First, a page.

NEW YORK (AP) — Stocks fell in morning trading on Wall Street Tuesday as markets ponder the Federal Reserve’s next moves on fighting inflation.
The S&P 500 fell 0.9% as of 10:15 a.m. Eastern. The Dow Jones Industrial Average fell 139 points, or 0.4%, to 33,801 and the Nasdaq fell 1.4%.
Technology stocks and retailers had some of the biggest losses. Apple fell 1.5% and AutoZone fell 5%,
Bond yields mostly held steady. The yield on the 10-year Treasury fell slightly to 3.57% from 3.58% late Monday.
European markets were mostly lower and Asian markets closed mixed.
Several companies made big moves following financial updates and buyout announcements.
Utility NRG Energy slumped 11.4% after announcing it is spending $2.8 billion in cash and assuming $2.4 billion in debt to buy Vivint Smart Home.
Jewelry company Signet rose 18.6% after raising its profit and revenue forecasts for the year.
The broader market’s dip comes a day after stocks pulled back as stronger-than-expected readings on the economy raised worries that the Fed has a ways to go in getting inflation under control. The Fed is doing that by intentionally slowing the economy with higher interest rates.
Investors are closely watching economic data and company announcements to get a better sense of how the economy is handling stubbornly hot inflation. They are also trying to determine whether inflation is easing at a pace that will allow the Fed to ease up on interest rate increases. The Fed’s policy risks hitting the brakes on the economy too hard and sending it into a recession.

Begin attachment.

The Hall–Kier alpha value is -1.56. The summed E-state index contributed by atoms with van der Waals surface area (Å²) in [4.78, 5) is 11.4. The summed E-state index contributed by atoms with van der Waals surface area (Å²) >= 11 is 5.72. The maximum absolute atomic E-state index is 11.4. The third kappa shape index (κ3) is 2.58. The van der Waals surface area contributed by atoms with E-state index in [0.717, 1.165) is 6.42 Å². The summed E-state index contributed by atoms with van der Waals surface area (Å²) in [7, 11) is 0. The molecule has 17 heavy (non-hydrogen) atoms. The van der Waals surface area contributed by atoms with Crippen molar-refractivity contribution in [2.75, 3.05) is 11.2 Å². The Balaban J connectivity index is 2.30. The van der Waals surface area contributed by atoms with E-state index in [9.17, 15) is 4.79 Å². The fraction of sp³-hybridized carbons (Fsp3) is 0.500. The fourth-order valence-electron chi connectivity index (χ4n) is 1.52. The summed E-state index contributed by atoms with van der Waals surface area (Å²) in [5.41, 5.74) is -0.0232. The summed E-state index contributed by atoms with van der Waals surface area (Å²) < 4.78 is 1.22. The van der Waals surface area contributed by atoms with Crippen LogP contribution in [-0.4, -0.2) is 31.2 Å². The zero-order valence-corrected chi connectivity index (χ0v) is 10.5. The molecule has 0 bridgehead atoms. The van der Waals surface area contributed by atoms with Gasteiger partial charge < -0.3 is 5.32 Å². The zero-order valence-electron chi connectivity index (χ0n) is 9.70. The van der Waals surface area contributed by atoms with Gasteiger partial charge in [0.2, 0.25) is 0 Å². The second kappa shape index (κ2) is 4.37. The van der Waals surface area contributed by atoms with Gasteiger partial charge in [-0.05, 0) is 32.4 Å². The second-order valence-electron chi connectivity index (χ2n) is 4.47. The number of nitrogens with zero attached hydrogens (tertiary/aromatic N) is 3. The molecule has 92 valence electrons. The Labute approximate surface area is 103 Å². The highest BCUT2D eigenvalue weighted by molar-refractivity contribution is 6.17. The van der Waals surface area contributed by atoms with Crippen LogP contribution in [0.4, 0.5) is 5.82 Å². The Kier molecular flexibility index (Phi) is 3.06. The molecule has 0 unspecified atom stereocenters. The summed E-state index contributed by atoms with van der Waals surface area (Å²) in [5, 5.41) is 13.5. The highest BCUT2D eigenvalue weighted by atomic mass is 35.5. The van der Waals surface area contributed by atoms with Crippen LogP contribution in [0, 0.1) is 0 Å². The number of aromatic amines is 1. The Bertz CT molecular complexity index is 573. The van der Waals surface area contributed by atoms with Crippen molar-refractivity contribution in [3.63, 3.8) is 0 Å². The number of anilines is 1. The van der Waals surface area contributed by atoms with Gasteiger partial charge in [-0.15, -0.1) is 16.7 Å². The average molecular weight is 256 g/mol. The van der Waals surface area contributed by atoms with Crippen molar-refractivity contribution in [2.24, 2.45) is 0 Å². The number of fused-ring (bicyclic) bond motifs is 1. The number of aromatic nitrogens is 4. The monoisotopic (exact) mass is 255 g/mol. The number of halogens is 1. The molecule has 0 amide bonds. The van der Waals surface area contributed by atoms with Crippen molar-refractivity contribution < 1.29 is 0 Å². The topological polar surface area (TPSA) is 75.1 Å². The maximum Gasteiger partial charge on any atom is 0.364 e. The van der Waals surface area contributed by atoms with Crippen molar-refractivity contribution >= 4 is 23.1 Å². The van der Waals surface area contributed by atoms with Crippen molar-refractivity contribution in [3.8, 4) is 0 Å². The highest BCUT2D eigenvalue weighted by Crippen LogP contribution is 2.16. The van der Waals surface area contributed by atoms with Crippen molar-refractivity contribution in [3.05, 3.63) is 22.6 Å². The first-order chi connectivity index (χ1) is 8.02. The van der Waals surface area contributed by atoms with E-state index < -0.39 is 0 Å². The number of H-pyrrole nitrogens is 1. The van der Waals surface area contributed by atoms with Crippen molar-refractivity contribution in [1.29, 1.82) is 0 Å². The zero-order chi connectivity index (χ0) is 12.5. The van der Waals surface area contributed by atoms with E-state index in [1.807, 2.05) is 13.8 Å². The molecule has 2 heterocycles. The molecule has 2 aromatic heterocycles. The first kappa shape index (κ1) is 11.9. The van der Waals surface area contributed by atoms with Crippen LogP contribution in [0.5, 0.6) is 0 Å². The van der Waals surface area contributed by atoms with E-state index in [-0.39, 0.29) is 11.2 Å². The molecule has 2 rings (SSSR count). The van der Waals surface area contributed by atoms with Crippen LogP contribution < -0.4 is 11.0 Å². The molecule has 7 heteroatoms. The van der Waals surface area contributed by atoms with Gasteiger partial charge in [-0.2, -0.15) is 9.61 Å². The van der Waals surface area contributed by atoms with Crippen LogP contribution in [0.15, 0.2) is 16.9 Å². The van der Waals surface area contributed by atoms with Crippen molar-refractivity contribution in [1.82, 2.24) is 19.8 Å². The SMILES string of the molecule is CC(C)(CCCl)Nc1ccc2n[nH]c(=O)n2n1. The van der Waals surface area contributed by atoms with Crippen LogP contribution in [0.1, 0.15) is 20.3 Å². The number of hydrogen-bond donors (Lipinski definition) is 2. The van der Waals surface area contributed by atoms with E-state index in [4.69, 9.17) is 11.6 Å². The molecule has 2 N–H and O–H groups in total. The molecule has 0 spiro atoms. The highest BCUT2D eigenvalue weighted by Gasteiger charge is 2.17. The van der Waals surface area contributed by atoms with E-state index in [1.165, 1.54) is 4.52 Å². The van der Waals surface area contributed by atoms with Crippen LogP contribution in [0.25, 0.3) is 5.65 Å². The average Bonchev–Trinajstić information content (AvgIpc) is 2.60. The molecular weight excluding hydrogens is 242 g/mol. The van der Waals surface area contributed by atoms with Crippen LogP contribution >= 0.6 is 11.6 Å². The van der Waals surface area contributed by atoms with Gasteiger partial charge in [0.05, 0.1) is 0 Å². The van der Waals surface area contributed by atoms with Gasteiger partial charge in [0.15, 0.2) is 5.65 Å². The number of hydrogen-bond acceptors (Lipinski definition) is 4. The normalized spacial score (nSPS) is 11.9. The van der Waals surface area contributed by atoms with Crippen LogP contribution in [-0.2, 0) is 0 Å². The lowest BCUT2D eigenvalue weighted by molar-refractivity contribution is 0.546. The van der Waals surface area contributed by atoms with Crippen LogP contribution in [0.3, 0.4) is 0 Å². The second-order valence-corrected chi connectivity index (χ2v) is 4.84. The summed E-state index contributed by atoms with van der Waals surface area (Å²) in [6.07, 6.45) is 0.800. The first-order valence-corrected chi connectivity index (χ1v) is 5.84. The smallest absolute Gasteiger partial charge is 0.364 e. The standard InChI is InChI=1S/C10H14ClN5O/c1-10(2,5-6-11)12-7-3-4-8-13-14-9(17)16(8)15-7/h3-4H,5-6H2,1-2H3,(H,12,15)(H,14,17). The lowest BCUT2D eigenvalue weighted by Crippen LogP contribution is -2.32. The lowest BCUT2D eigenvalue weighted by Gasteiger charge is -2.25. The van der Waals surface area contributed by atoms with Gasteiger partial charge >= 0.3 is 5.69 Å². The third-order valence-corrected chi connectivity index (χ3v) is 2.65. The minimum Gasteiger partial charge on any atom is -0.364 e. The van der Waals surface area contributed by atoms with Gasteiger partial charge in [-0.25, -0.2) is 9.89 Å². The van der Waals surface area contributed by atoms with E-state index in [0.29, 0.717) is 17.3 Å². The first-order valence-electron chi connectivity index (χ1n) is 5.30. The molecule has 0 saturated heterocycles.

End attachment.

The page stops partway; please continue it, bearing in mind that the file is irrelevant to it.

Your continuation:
Wall Street will get a weekly update on unemployment claims on Thursday. The job market has been one of the stronger pockets in the economy.
Investors will get important updates on inflation and how consumers are dealing with high prices later in the week.
On Friday, the government will release its November report on producer prices. That will give investors more insight into how inflation is impacting businesses.
The University of Michigan will release its December survey on consumer sentiment on Friday.
With growing concern about a recession, Fitch Ratings revised its forecasts for world economic growth downward to reflect the Fed’s and other central banks’ interest rate hikes.
The ratings agency’s Global Economic Outlook report estimated global growth at 1.4% in 2023, revised down from 1.7% in its September forecast. It put U.S. growth in 2023 at 0.2%, down from 0.5%, as the pace of monetary policy tightening increases.
Elaine Kurtenbach and Matt Ott contributed to this report.